Unfortunately, this 15 point “FAQ” doesn’t appear in the official Scrabble dictionary (I looked it up). Fortunately, we are here to help with the five most common lean questions. While the concept of lean isn’t new, it’s easy to get lost in the mountain of rules and strategies surrounding the topic. Sometimes, it helps to get back in touch with the basics.
What is Lean Manufacturing?
Lean manufacturing is the strategic and intentional process of reducing waste within a company and becoming a learning organization. Non-value-added activities are considered waste. There are at least seven common types of non-value-added activities, or waste, in every organization. The goal of lean manufacturing is to reduce or eliminate this waste. Waste reduction must be paired with the desire to become a learning organization and adopt a lean, continuous improvement mindset, where improvement is an ongoing journey and not an end state.
How and when do I implement lean manufacturing?
Start with your organization’s current state. Where are there leaks? Where is there room for improvement? Once you’ve identified where you are, you can more easily identify an ideal future state. From there, you can organize the company workforce and implement lean strategies that will help you achieve this future state.
What are the rules of lean?
Lean manufacturing has adopted four basic rules:
- Structure every activity. All tasks should have instructions so specific and detailed that any employee would be able to execute them.
- Clearly connect every customer and supplier. There should be a clear line between the customer/client and the supplier. Essentially, this rule aims to cut out any ambiguity for customers and clients.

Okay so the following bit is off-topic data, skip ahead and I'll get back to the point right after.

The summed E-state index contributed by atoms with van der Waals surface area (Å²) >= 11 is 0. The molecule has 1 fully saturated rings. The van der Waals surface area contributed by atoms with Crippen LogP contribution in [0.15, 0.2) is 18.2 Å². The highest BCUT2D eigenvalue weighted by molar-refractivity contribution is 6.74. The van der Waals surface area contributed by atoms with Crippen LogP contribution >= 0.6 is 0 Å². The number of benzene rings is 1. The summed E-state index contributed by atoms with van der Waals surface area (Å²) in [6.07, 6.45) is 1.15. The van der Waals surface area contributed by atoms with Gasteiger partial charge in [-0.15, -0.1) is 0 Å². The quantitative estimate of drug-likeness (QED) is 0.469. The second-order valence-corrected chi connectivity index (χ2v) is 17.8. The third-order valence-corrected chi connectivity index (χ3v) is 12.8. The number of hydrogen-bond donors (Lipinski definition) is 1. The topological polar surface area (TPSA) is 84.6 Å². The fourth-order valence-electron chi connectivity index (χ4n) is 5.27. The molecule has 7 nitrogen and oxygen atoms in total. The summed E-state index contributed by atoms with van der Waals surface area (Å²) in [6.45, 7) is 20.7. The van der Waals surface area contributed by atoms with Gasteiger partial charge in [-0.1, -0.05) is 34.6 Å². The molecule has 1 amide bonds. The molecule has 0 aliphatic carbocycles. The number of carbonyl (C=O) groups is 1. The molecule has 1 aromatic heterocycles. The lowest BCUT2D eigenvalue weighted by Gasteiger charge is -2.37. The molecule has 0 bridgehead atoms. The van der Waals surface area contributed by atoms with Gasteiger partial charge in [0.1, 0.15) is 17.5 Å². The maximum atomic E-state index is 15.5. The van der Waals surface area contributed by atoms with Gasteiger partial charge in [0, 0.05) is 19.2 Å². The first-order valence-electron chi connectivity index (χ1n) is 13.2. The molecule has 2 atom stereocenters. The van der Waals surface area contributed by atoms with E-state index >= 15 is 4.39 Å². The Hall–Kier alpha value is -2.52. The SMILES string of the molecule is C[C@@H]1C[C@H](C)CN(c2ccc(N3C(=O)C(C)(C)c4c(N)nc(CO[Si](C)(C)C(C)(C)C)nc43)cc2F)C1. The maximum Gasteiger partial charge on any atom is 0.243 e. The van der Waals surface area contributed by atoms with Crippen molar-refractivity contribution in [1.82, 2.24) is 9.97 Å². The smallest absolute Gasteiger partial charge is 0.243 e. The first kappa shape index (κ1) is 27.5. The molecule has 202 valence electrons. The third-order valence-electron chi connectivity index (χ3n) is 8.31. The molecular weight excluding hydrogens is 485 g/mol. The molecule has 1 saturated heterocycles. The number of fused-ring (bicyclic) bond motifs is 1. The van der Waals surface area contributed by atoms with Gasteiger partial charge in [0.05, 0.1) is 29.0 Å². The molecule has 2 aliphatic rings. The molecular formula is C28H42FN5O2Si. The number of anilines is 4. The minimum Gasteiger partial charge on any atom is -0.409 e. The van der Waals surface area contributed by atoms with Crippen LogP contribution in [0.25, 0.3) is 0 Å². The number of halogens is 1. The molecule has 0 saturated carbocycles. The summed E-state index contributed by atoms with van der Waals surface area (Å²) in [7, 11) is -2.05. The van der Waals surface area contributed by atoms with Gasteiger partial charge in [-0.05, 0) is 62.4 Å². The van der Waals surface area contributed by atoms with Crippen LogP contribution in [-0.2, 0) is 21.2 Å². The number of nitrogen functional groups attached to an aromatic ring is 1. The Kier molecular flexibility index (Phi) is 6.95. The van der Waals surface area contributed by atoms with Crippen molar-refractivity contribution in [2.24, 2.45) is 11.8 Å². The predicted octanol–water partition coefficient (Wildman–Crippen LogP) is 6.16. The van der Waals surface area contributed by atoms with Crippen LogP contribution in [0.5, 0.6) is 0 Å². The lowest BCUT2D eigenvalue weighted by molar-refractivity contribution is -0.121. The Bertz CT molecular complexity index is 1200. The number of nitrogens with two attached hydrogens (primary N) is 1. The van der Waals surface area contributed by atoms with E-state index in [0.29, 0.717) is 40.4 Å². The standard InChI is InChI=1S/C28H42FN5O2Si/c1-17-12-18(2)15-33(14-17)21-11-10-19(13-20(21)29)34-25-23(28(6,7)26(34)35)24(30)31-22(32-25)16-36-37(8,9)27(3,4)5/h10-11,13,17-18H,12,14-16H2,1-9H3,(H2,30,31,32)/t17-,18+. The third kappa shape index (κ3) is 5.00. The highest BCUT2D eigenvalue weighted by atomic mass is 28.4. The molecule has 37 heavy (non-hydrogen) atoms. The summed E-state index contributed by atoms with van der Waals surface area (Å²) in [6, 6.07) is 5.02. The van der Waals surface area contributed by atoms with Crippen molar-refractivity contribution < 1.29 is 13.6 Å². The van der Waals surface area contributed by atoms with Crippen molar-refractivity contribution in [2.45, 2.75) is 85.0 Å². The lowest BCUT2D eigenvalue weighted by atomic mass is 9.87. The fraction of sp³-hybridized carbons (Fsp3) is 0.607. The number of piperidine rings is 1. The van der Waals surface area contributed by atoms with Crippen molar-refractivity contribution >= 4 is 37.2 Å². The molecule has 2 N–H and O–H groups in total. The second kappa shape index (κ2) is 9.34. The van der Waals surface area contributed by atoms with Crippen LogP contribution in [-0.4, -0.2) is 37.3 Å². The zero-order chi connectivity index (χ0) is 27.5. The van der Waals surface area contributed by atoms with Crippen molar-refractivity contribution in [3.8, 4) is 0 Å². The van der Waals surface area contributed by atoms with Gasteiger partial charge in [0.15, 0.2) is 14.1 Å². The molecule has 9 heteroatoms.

- Specify and simplify every flow path. Ensure a simple and effective flow path by eliminating excess handoffs and unnecessary checkpoints.
- Improve through experimentation. Coming up with a hypothesis to deal with problematic processes enables continuous learning and provides direction toward an ideal state.
What are the most common mistakes in implementing lean operations?
The biggest mistake companies make when implementing lean concepts is overlooking the way it will impact company culture. Lean is a mindset that requires long-term buy-in from every level of a company or organization. It requires methodical planning and ongoing experimentation to implement truly impactful changes, and everyone needs to be on board for these changes to be successful.
This highlights the next most common mistake: unilateral decision making. While it makes sense for leadership to decide to move toward lean manufacturing, problem identification and process adjustment decisions should be discussed with the folks on the front lines. After all, these are the folks working with inefficient machines or processes every day. Involving them in the decision-making process will bolster buy-in and result in more impactful changes.
What are the benefits of Lean Manufacturing?
The most significant benefit of lean manufacturing is the reduction of waste. Whether that be energy overuse or workforce inefficiencies, lean processes do a brilliant job of identifying and thoroughly defining the root cause of all problems, then developing the best way to address them. With these issues addressed, it’s common to see an impact on the bottom line: cost reduction. And while cost reduction is important, there is also a link between lean manufacturing and employee satisfaction. All of which result in a thriving company culture.